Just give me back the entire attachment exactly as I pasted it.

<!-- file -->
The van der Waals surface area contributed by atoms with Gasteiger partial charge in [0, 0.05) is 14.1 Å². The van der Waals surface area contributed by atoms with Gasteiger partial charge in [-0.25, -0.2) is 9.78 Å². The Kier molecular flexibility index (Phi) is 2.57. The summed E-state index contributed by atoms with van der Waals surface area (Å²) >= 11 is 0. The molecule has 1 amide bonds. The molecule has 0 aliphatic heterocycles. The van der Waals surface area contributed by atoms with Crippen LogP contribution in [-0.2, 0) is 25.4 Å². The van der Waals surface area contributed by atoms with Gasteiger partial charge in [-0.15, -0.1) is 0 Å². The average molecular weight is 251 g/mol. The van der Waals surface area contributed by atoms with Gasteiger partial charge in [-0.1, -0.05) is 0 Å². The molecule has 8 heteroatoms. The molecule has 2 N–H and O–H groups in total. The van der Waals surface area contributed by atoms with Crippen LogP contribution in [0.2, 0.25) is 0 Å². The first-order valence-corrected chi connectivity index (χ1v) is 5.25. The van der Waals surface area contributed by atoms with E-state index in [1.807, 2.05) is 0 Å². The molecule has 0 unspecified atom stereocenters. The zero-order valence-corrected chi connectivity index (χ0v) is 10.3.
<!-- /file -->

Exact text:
The van der Waals surface area contributed by atoms with Gasteiger partial charge in [0, 0.05) is 14.1 Å². The van der Waals surface area contributed by atoms with Gasteiger partial charge in [-0.25, -0.2) is 9.78 Å². The Kier molecular flexibility index (Phi) is 2.57. The summed E-state index contributed by atoms with van der Waals surface area (Å²) >= 11 is 0. The molecule has 1 amide bonds. The molecule has 0 aliphatic heterocycles. The van der Waals surface area contributed by atoms with Crippen LogP contribution in [-0.2, 0) is 25.4 Å². The van der Waals surface area contributed by atoms with Gasteiger partial charge in [-0.15, -0.1) is 0 Å². The average molecular weight is 251 g/mol. The van der Waals surface area contributed by atoms with Gasteiger partial charge in [-0.1, -0.05) is 0 Å². The molecule has 8 heteroatoms. The molecule has 2 N–H and O–H groups in total. The van der Waals surface area contributed by atoms with Crippen LogP contribution in [0.2, 0.25) is 0 Å². The first-order valence-corrected chi connectivity index (χ1v) is 5.25. The van der Waals surface area contributed by atoms with E-state index in [1.807, 2.05) is 0 Å². The molecule has 0 unspecified atom stereocenters. The zero-order valence-corrected chi connectivity index (χ0v) is 10.3.